BOSTON (Reuters) - Facing talk of “class warfare” in Washington and protest marches on Wall Street, some of the biggest players in corporate America are linking arms with small business in what observers see as moves to bolster their images at a time of rising public anger.
Starbucks Corp (SBUX.O) Chief Executive Howard Schultz started the ball rolling on Monday with word that the world’s biggest coffee chain was donating $5 million to start a fund dedicated to lending money to small businesses and nonprofit organizations.
General Electric Co (GE.N), the largest U.S. conglomerate, will also tout the virtues of smaller businesses on Thursday when it hosts a meeting in Columbus, Ohio, to discuss how to encourage the growth of mid-sized companies.
Both companies, giants in their own industries, are throwing their weight behind beneficiaries who are generally better regarded in the public eye, in hopes of picking up some of their shine, experts contend.
“Small businesses, entrepreneurs are the corporate equivalent of dolphins. Everybody likes dolphins ... It’s a good group to associate with,” said Scott Galloway, a marketing professor at New York University’s Stern School of Business.
While associating with dolphins may make corporate leviathans seem cuter, it is unlikely to do much to boost the ailing U.S. economy, where unemployment has hovered near or above 9 percent for more than two years, observers said.
“It’s mostly a show. The only thing that is going to help the employment situation in the next two years is macroeconomic policy,” said Josh Bivens, an economist at the Economic Policy Institute, a Washington think tank.
The moves come at a time of rising tensions over the heading of the U.S. economy. Last month, U.S. President Barack Obama unveiled a plan to raise taxes on people who make more than $1 million a year -- a move he called the “Buffett rule” in honor of billionaire investor Warren Buffett of Berkshire Hathaway Inc (BRKa.N), who backed the idea.
Republican House Speaker John Boehner was quick to blast the idea, saying it amounted to “class warfare.”
Over the weekend, more than 700 anti-Wall Street protesters were arrested in New York after attempting an unauthorized march across the Brooklyn Bridge.
New York City Mayor Michael Bloomberg warned in his weekly radio address that the demonstrations could lead to the sort of unrest seen during the so-called Arab Spring wave of protests in the Middle East.
“You don’t want those kinds of riots here,” Bloomberg said, according to media reports.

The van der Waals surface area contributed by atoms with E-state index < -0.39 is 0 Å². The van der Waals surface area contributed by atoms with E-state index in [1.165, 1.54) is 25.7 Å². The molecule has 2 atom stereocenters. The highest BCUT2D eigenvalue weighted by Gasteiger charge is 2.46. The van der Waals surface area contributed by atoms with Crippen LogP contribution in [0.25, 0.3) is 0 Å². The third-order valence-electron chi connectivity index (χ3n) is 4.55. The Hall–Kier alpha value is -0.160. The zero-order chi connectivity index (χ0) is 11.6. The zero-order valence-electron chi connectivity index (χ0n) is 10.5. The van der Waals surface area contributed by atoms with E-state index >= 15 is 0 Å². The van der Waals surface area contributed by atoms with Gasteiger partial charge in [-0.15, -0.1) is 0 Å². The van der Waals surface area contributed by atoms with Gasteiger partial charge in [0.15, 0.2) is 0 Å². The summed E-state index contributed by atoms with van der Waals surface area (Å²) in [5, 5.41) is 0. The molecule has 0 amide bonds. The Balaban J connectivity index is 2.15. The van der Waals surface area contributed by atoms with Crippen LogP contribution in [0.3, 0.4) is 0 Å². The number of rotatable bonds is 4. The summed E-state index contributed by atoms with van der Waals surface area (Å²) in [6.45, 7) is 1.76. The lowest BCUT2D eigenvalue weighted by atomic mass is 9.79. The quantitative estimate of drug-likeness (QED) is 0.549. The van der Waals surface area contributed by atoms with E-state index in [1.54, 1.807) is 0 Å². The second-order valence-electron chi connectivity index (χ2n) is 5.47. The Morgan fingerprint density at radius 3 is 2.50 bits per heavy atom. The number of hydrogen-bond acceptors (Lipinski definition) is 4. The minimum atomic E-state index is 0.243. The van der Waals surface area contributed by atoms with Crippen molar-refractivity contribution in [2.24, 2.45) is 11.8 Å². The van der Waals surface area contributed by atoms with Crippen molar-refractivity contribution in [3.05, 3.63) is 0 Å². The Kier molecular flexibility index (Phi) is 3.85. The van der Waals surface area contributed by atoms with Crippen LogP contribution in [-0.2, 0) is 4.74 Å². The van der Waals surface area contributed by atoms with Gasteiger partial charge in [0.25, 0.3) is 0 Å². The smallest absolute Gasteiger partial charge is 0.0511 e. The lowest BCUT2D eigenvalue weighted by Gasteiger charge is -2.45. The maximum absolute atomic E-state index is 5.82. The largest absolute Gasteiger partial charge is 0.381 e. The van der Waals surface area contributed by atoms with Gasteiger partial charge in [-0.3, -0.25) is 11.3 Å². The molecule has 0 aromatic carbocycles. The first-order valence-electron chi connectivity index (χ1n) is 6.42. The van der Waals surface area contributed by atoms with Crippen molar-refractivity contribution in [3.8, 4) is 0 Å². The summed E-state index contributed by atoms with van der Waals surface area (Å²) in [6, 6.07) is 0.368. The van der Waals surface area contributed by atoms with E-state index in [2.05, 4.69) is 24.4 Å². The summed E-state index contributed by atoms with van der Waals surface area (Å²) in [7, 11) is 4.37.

Amid this turmoil, both Starbucks’ Schultz, who grew up in public housing, and GE Chief Executive Officer Jeffrey Immelt, a Dartmouth College graduate, have stepped up their involvement on the political stage, though both deny any interest in running for office.
Immelt, a lifelong Republican, in January took the helm of a White House advisory board on the economy and job creation. He has taken flak this year for the company’s expected low tax rate, which GE attributes to losses at its finance arm.
GE, which has a hefty finance arm, did benefit from some of the federal programs set up during the credit crisis to back private debt. Starbucks, whose business is not in the financial sector, did not.
Before Schultz, a Democrat, unveiled his fund, to which Starbucks is encouraging customers to make $5 donations, he had already called on wealthy Americans and businesses to stop making campaign contributions to U.S. lawmakers until they found a “fair, bipartisan” deal on the nation’s debt, taxes and spending.
Small businesses say they are largely neglected by the nation’s largest banks, leaving many entrepreneurs to rely on personal borrowing, including credit cards and second mortgages, to fund their ventures. To that extent, they welcome attention from other sources of financing, whether they be Starbucks’ “Create Jobs for USA” fund or GE Capital.
“I don’t think the banks in the current regulatory environment have the flexibility to experiment, have the understanding of small business. Their focus is elsewhere,” said Marilyn Landis, a director and former chair of the National Small Business Association. “I don’t see the banks as being significant players any time soon.”
But even so, Landis is wary when big companies rush to embrace small businesses.
“We’re going to see lots of posturing, lots of grand opportunities,” she said. “The question is if any of them will be meaningful.”
Starbucks said its only interest in starting the fund is helping the neighborhoods where it sells its products.
“Let there be no mistake: Our concern is about the communities where we do business and where our partners, which is what we call our employees, live and work,” said Jim Olson, a spokesman for the Seattle-based chain, adding that Moody’s Analytics’ top analyst had backed the idea.
For its part, GE Capital said it is just trying to promote the interests of companies to which it lends.
“It’s our customer base,” said spokesman Russell Wilkerson. “Sure, we have a vested interest here in seeing them do well.”
While companies like GE and Starbucks focus on programs that they contend can help with social ills, it is unlikely their overall actions are going to be any different from those of any major publicly traded corporation, one observer said.